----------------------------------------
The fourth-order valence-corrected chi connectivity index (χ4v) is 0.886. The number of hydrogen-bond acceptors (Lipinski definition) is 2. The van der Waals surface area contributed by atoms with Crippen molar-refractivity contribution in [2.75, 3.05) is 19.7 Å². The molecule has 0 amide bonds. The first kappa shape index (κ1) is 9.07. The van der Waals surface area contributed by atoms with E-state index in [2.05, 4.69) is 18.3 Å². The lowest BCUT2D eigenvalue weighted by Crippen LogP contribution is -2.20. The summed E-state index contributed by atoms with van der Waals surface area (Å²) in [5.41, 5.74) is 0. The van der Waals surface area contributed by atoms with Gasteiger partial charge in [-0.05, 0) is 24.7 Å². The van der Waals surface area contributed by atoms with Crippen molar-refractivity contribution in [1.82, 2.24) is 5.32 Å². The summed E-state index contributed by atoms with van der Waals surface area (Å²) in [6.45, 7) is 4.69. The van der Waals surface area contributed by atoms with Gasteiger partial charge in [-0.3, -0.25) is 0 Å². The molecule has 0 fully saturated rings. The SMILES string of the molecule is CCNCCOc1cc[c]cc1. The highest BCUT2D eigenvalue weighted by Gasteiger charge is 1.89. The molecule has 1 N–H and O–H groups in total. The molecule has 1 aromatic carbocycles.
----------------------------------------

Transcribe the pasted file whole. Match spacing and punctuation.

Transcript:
The fourth-order valence-corrected chi connectivity index (χ4v) is 0.886. The number of hydrogen-bond acceptors (Lipinski definition) is 2. The van der Waals surface area contributed by atoms with Crippen molar-refractivity contribution in [2.75, 3.05) is 19.7 Å². The molecule has 0 amide bonds. The first kappa shape index (κ1) is 9.07. The van der Waals surface area contributed by atoms with E-state index in [2.05, 4.69) is 18.3 Å². The lowest BCUT2D eigenvalue weighted by Crippen LogP contribution is -2.20. The summed E-state index contributed by atoms with van der Waals surface area (Å²) in [5.41, 5.74) is 0. The van der Waals surface area contributed by atoms with Gasteiger partial charge in [-0.05, 0) is 24.7 Å². The van der Waals surface area contributed by atoms with Crippen molar-refractivity contribution in [1.82, 2.24) is 5.32 Å². The summed E-state index contributed by atoms with van der Waals surface area (Å²) in [6.45, 7) is 4.69. The van der Waals surface area contributed by atoms with Gasteiger partial charge in [-0.3, -0.25) is 0 Å². The molecule has 0 fully saturated rings. The SMILES string of the molecule is CCNCCOc1cc[c]cc1. The highest BCUT2D eigenvalue weighted by Gasteiger charge is 1.89. The molecule has 1 N–H and O–H groups in total. The molecule has 1 aromatic carbocycles.